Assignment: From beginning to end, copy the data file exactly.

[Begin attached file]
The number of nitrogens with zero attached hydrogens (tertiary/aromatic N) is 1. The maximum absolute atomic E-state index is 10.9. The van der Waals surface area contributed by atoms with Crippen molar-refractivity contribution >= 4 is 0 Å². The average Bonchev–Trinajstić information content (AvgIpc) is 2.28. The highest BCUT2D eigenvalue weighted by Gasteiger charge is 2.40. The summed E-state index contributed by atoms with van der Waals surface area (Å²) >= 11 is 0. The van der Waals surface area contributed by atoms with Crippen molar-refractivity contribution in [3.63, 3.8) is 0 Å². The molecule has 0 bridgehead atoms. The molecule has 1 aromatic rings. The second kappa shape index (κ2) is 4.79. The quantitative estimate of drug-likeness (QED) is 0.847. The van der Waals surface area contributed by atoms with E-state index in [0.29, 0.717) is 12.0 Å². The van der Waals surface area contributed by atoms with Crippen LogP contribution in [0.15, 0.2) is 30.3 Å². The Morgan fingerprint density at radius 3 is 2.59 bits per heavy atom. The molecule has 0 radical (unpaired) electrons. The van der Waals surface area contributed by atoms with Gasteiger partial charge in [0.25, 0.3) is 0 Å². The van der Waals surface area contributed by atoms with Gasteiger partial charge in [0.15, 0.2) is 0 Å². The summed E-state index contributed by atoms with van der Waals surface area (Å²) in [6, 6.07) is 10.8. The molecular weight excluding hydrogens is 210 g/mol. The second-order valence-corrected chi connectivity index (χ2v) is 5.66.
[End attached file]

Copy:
The number of nitrogens with zero attached hydrogens (tertiary/aromatic N) is 1. The maximum absolute atomic E-state index is 10.9. The van der Waals surface area contributed by atoms with Crippen molar-refractivity contribution >= 4 is 0 Å². The average Bonchev–Trinajstić information content (AvgIpc) is 2.28. The highest BCUT2D eigenvalue weighted by Gasteiger charge is 2.40. The summed E-state index contributed by atoms with van der Waals surface area (Å²) >= 11 is 0. The van der Waals surface area contributed by atoms with Crippen molar-refractivity contribution in [3.63, 3.8) is 0 Å². The molecule has 0 bridgehead atoms. The molecule has 1 aromatic rings. The second kappa shape index (κ2) is 4.79. The quantitative estimate of drug-likeness (QED) is 0.847. The van der Waals surface area contributed by atoms with E-state index in [0.29, 0.717) is 12.0 Å². The van der Waals surface area contributed by atoms with Crippen LogP contribution in [0.15, 0.2) is 30.3 Å². The Morgan fingerprint density at radius 3 is 2.59 bits per heavy atom. The molecule has 0 radical (unpaired) electrons. The van der Waals surface area contributed by atoms with Gasteiger partial charge in [0.25, 0.3) is 0 Å². The van der Waals surface area contributed by atoms with Gasteiger partial charge in [0.15, 0.2) is 0 Å². The summed E-state index contributed by atoms with van der Waals surface area (Å²) in [6, 6.07) is 10.8. The molecular weight excluding hydrogens is 210 g/mol. The second-order valence-corrected chi connectivity index (χ2v) is 5.66.